CitationJantzer, Jacob & G (2008). A longitudinal investigation of exophily: The effects of parenting, context, and education. 2008 Add Health Users Conference. Bethesda, MD.
AbstractI will address three major questions. The first addresses the influence of parental social control over racial exophily. Researchers have made inferences about the effects of primary group intervention on romantic relationships, but were constrained by data limitations to indirectly measure parenting behaviors and were unable to track those effects across the child’s life course. I will determine what effects parental social control, geographic distance from parents, and life course position have on the selection of extraracial romantic partners. In doing so, I will also situate relationship formation in the participants’ social contexts. Second, the causal ordering of interracial relationship formation has remained unclear. Measurement has typically tapped the selection of marriage partners among adults rather than tracking the behavior of adolescent partners in nonmarital relationships. Researchers have been unable to determine how partner preferences change or remain the same over the life course. Add Health’s research design will significantly increase the understanding of the effects of life course position on patterns of partner selection. Finally, the positive effect of education on exophily is poorly understood. Verbal ability, associated with education, remains unexamined as a predictor for exophily, but has significant predictive power for a number of social variables. This suggests the possibility that the educational effects may in fact be the result of increased verbal ability. Using the Add Health Picture Vocabulary Test, I will further investigate whether the education effect is truly an effect of education, or a proxy for another factor.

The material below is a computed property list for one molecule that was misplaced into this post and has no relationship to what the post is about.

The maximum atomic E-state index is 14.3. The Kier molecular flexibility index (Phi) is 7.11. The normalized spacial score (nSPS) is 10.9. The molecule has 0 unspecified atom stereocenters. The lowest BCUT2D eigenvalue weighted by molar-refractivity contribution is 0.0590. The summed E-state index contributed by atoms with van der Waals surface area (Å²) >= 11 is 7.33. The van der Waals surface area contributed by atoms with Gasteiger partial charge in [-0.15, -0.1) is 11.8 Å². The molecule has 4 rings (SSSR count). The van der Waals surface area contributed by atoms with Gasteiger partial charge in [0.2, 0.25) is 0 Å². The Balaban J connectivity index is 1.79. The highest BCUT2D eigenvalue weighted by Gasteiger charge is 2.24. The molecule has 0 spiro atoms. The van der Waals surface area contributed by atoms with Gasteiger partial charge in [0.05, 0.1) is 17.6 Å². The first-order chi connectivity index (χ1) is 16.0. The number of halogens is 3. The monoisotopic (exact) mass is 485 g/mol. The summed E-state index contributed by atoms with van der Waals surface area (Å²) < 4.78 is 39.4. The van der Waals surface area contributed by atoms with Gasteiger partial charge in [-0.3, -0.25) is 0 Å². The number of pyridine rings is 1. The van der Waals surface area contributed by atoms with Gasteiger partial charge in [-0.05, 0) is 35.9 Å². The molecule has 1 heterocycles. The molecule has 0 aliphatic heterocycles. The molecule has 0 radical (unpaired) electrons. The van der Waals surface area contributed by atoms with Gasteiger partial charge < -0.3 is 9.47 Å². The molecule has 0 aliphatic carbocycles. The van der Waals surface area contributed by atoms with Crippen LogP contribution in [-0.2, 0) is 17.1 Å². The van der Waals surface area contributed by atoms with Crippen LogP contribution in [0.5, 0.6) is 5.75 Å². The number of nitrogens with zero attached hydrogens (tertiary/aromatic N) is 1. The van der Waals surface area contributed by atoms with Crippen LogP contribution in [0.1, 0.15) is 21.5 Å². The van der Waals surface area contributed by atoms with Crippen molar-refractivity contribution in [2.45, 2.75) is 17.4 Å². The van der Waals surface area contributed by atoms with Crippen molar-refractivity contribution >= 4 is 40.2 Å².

Reference TypeConference proceeding
Book Title2008 Add Health Users Conference